Sunderland primary fails to make the grade in Ofsted inspection

Eppleton Primary Academy.
Eppleton Primary Academy.

A Sunderland primary academy has been told it must do better by education watchdogs.

Ofsted inspectors visited Eppleton Primary Academy School and said it needed improvement.

The new headteacher has secured notable improvements to the school.

Ofsted

Although the personal development, behaviour of pupils and their welfare is good at the Church Road school, the early years provision is inadequate.

In all other areas, leadership, quality of teaching and outcomes for pupils, the school requires improvement.

A report by the inspectors said too few pupils are reaching the highest levels of attainment.

They said: “Leaders have not ensured that teaching is securing consistently strong progress from all pupils, including the most able and those who are disadvantaged.

“In the early years, teachers’ expectations of what children can achieve are too low. Children spend too much time on activities which lack purpose. Their progress, particularly in writing and mathematics, and for boys, is inadequate.”

Inspectors said until recently the governors did not have an accurate view of the school’s performance.

They said leaders have not had sufficient opportunities to develop their skills to improve teaching or outcomes for pupils and, until recently, assesments of performance were inaccurate.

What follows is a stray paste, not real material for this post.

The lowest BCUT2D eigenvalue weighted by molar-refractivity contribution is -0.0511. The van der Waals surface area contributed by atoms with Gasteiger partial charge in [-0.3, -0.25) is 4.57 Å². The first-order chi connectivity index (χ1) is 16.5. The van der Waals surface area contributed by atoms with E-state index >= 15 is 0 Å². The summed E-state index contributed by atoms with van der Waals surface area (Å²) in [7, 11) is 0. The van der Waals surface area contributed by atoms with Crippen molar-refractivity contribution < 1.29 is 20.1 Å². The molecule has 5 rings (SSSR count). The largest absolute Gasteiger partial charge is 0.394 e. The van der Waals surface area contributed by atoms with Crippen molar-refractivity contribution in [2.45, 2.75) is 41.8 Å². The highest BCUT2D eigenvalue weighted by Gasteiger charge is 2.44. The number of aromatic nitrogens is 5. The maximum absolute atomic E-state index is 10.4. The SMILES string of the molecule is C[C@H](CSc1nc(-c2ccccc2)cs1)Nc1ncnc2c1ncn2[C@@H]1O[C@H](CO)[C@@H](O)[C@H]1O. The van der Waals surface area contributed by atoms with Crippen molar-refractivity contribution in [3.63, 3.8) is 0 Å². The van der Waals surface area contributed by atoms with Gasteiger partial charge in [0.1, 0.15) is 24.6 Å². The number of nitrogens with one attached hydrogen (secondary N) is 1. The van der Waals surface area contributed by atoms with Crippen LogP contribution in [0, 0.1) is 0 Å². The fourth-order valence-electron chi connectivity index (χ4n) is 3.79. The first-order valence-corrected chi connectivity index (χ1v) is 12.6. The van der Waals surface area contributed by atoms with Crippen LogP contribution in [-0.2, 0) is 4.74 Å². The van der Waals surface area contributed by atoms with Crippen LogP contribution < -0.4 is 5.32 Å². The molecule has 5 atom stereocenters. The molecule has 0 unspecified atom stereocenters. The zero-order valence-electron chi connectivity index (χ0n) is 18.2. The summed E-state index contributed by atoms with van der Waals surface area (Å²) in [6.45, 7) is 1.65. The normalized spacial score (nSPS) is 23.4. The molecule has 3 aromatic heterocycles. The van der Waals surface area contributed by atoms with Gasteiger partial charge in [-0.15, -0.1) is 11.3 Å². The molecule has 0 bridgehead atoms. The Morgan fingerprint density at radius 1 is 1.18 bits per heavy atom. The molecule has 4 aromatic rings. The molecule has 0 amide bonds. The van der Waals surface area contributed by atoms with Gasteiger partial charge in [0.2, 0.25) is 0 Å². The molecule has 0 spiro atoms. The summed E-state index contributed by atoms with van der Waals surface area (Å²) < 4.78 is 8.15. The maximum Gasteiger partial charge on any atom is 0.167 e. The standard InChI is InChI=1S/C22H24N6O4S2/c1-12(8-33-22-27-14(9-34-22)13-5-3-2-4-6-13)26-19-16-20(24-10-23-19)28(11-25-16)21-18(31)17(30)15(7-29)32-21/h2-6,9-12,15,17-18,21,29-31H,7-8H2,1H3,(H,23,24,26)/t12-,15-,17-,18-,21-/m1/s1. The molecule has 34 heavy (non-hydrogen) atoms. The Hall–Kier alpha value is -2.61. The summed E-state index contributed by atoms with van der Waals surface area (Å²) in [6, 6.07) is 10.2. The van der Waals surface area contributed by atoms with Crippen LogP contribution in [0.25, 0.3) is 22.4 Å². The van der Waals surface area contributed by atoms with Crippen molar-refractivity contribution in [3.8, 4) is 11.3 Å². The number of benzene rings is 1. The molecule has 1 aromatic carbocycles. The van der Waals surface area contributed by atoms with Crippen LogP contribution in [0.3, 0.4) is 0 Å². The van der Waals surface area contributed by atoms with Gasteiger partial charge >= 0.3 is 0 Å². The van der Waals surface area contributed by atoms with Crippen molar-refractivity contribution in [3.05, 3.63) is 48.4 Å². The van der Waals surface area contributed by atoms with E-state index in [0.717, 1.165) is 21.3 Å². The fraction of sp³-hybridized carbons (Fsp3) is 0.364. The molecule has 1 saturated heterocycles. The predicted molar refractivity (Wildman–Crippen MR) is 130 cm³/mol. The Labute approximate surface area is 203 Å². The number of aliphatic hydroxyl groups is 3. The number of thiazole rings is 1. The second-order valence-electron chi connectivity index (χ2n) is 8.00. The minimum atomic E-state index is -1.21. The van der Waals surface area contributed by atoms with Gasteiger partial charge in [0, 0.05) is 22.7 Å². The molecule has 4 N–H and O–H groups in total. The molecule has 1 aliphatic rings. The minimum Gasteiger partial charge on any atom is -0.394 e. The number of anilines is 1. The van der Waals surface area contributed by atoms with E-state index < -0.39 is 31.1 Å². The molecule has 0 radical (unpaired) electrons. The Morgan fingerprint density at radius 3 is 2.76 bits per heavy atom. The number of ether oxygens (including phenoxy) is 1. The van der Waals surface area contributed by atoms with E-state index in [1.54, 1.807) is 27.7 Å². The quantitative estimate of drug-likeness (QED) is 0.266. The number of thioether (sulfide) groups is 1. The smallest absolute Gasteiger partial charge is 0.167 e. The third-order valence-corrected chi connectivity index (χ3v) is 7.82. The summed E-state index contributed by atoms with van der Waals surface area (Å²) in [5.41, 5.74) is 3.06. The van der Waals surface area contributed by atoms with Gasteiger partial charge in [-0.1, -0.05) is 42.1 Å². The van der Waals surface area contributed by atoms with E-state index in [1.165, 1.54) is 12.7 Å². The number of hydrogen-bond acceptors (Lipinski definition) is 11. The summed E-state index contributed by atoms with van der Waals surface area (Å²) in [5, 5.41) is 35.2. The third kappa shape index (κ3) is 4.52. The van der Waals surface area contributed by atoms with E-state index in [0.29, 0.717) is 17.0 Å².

However, the inspectors said: “The new headteacher has secured notable improvements to the school. She has a clear view of what is working well in the school and what must improve.

“In a short space of time, she has raised teachers’ expectations of what must be achieved with pupils. She has taken rapid action to reorganise staffing to address areas of weakness and, as a result, can demonstrate significant improvements in the outcomes achieved by pupils in Key Stage 1.

“This effective work demonstrates her capacity to lead the school to further success.”

The inspectors said pupils are courteous, respectful and toleran and take immense pride in their school and relish opportunities to lead their peers.

They said the teaching of phonics has improved and the proportion of pupils meeting the expected standard in the phonics screening check in Year 1 is in line with the national average.

The report said: “The school is a safe place for pupils. Arrangements to safeguard pupils and to promote their welfare are effective.”

To continue to move ahead the school needs to improve the quality of teaching, so that it secures consistently strong progress from pupils, particularly the most able, those who are disadvantaged and those who have low prior attainment.